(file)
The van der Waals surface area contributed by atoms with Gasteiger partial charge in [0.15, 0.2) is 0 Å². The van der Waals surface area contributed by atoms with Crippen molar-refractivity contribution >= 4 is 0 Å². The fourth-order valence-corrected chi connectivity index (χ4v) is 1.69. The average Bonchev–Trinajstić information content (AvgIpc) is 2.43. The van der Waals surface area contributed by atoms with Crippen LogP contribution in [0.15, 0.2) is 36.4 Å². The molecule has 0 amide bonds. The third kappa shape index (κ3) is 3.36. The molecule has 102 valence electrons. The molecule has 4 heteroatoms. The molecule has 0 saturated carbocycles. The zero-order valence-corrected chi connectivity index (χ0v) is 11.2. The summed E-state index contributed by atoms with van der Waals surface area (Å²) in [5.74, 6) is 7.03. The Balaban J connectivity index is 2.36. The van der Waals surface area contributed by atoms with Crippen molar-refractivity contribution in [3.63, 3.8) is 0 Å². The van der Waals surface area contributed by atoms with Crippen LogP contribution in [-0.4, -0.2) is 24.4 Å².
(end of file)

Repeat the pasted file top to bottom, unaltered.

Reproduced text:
The van der Waals surface area contributed by atoms with Gasteiger partial charge in [0.15, 0.2) is 0 Å². The van der Waals surface area contributed by atoms with Crippen molar-refractivity contribution >= 4 is 0 Å². The fourth-order valence-corrected chi connectivity index (χ4v) is 1.69. The average Bonchev–Trinajstić information content (AvgIpc) is 2.43. The van der Waals surface area contributed by atoms with Crippen LogP contribution in [0.15, 0.2) is 36.4 Å². The molecule has 0 amide bonds. The third kappa shape index (κ3) is 3.36. The molecule has 102 valence electrons. The molecule has 4 heteroatoms. The molecule has 0 saturated carbocycles. The zero-order valence-corrected chi connectivity index (χ0v) is 11.2. The summed E-state index contributed by atoms with van der Waals surface area (Å²) in [5.74, 6) is 7.03. The Balaban J connectivity index is 2.36. The van der Waals surface area contributed by atoms with Crippen molar-refractivity contribution in [3.63, 3.8) is 0 Å². The van der Waals surface area contributed by atoms with Crippen LogP contribution in [-0.4, -0.2) is 24.4 Å².